Two Candidates Challenge Andrews For School Board

Two candidates are challenging incumbent Marcia Andrews for the District 6 seat on the Palm Beach County School Board.

Child advocate Carla Donaldson and retired school district Chief Operating Officer Joe Moore, both of Wellington, had qualified for the ballot as of Wednesday, although filing does not close until Friday at noon.

The candidates will face off during the Aug. 26 primary election. If no candidate gets more than 50 percent of the vote, the top two vote-getters will advance to the general election.

Donaldson said that her goal is to return the focus of the school board to children in the classrooms.

“For the last five years, we have not been focusing on our kids — the progress of our students, the weaknesses of our students, the strengths of our students,” she said. “I want to bring the focus back to our classrooms. Expectations have dropped, and we need to raise that.”

Donaldson said for the past five years, the focus has been adults blaming the state or the classrooms for not giving students sufficient education.

“There has been more of a blame game than there has been an actual plan of how to increase performance in our students, whether it’s for the work force or for college,” she said. “Everything has been on college-ready, and we haven’t focused on the needs of our students in our classrooms. The conversation has not been about the students. It has been everything but, and I want to bring the focus back to the classrooms.”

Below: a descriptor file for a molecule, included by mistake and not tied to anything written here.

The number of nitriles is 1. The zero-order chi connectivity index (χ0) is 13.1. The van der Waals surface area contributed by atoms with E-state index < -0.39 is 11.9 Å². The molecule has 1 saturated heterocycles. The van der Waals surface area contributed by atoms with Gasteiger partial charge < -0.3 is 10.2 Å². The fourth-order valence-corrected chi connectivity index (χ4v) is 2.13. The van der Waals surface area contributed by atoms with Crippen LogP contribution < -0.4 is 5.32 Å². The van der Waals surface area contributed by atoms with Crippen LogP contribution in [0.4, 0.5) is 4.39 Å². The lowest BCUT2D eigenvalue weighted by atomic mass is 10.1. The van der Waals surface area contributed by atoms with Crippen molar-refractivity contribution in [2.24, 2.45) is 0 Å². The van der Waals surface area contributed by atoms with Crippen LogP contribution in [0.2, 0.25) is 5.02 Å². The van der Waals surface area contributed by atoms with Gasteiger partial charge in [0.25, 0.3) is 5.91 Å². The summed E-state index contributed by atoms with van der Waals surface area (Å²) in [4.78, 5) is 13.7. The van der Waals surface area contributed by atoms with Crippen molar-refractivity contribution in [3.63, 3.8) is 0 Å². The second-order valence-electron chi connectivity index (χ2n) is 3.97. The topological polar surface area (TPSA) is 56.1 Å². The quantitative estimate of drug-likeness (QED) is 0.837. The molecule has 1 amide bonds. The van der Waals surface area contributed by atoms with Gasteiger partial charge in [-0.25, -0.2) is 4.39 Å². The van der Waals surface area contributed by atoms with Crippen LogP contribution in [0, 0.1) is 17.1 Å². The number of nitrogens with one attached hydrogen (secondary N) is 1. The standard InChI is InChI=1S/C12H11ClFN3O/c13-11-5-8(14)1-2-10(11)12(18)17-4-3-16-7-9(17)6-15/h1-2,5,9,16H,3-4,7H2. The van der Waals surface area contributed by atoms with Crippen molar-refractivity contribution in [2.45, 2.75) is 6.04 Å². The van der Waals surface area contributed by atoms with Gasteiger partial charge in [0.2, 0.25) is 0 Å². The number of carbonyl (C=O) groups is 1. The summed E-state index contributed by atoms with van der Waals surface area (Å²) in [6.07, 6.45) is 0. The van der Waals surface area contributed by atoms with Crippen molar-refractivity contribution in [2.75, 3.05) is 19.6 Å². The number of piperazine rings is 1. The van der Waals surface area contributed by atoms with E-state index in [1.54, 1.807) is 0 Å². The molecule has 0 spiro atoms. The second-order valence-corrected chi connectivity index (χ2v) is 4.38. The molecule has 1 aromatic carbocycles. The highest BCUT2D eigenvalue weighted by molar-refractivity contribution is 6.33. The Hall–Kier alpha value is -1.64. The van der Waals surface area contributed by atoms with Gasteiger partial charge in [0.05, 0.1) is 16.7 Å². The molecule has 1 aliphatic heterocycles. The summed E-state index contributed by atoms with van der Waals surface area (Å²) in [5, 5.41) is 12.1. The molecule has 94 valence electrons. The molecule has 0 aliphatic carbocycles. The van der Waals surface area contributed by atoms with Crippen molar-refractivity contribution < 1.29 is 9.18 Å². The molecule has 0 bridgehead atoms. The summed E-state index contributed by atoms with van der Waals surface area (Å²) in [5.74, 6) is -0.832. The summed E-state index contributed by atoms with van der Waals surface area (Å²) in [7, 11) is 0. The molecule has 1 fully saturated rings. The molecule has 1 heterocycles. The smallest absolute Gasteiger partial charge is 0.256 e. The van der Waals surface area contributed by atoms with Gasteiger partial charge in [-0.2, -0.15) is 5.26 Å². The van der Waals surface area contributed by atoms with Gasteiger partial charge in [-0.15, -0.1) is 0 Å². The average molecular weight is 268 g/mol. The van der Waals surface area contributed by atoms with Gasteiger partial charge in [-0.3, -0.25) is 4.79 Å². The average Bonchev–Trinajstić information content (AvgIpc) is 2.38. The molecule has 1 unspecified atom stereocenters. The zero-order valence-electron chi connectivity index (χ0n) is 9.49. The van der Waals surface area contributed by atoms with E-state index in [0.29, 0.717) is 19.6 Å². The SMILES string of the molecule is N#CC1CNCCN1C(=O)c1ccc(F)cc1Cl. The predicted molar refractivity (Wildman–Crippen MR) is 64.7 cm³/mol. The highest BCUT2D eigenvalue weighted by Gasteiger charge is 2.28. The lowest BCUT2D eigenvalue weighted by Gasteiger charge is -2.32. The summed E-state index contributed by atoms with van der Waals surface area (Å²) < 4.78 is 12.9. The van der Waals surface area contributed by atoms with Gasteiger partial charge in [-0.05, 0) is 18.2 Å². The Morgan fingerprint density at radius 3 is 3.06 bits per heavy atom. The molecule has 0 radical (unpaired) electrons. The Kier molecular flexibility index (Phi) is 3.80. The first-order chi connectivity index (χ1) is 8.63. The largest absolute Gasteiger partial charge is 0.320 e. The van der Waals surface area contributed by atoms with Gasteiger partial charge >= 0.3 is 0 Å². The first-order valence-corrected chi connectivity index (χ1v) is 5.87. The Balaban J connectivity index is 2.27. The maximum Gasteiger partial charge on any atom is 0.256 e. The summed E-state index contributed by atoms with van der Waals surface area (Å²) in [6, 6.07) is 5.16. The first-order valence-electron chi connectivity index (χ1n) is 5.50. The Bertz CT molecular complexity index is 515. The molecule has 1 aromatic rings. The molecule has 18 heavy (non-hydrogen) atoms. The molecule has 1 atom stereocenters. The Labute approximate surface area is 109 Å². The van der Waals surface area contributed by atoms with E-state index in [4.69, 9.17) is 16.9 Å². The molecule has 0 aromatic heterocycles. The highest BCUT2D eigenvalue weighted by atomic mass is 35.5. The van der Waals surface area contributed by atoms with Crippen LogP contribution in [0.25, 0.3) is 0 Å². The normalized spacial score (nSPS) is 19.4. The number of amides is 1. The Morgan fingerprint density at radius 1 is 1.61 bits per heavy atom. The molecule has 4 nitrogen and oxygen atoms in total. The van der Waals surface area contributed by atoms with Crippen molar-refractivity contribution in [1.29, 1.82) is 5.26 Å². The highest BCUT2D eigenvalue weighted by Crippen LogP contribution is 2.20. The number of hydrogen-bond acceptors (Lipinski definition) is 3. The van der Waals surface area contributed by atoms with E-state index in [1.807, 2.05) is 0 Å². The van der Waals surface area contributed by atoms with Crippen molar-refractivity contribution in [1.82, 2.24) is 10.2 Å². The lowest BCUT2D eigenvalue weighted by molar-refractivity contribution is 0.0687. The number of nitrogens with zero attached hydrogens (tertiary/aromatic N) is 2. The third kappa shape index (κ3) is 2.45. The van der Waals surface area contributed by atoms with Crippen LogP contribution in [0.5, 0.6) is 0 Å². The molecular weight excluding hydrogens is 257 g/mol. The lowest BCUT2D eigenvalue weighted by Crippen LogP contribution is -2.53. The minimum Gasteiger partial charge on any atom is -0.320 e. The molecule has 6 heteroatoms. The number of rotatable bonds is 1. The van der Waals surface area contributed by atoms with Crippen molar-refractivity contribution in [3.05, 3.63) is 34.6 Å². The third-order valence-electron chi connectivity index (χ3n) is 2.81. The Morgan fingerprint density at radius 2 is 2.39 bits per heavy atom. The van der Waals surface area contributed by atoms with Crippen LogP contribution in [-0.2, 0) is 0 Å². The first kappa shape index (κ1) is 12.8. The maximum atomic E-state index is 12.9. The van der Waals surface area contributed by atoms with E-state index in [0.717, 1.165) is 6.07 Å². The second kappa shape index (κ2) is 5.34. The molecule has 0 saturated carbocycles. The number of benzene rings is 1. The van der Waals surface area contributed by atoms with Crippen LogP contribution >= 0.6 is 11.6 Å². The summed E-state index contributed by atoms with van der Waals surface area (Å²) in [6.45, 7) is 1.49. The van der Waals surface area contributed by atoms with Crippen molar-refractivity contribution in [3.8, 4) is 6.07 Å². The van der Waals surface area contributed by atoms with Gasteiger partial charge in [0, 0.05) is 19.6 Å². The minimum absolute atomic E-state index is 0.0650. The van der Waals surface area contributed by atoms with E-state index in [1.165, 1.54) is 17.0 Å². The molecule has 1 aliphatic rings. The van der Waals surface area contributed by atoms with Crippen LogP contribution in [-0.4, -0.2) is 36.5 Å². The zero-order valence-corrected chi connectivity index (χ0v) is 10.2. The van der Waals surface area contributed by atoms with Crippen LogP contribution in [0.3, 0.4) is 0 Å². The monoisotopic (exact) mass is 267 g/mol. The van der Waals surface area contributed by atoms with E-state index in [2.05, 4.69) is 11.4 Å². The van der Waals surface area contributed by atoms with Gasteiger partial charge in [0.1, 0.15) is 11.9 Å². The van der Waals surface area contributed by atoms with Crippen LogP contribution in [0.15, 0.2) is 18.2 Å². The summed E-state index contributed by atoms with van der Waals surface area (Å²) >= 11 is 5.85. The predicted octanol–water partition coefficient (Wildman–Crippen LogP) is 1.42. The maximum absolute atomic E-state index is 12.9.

The School District of Palm Beach County is the 11th-largest in the United States and the fifth-largest in the state, with 185 schools serving 176,724 students who speak 150 languages and dialects. It is ranked 32nd in the state out of 74 districts, Donaldson said.

“This ranking is unacceptable to me and should be unacceptable to everyone in Palm Beach County,” she said.

Donaldson, who has two school-age children, said the school board has a set of districtwide goals that are not measureable.

She has been a child advocate with many different groups for the past decade, including as a member and current chair of the Exceptional Student Education Advisory Council, the Academic Advisory Council, the Wellington Landings Middle School Advisory Council and the Binks Forest Elementary School Advisory Council.

“I’ve been active in the community since we moved to Wellington, with the Moms Club when they were little, and it’s just grown from that point,” she said.

For more information about Donaldson, visit

Moore, who retired as the school district’s chief operating officer in 2011, said he is running because he has a strong passion for public education.

“Both my wife and I are products of public education,” he said. “My two daughters are successful products of schools in the western communities. They had a great education down here, and my wife is a lifelong teacher. She has 32 years with the Palm Beach County School District and still has a strong passion for teaching.”

Moore said the current school board members do not have the skill set that he does.

“I have a strong financial management background, and the board currently does not have anybody with that kind of background,” he said. “I’m retired and want to give back to my community. I think this is the best way that I can do that.”

Moore added that he thinks the school board struggles to arrive at a consensus on major policy issues. “I think I can help with that,” he said. “All of them have strong opinions about some of the policies coming before the board, but there’s not a clear articulation of the board position on some of those policies.”

Moore said his campaign is not personally directed at the incumbent.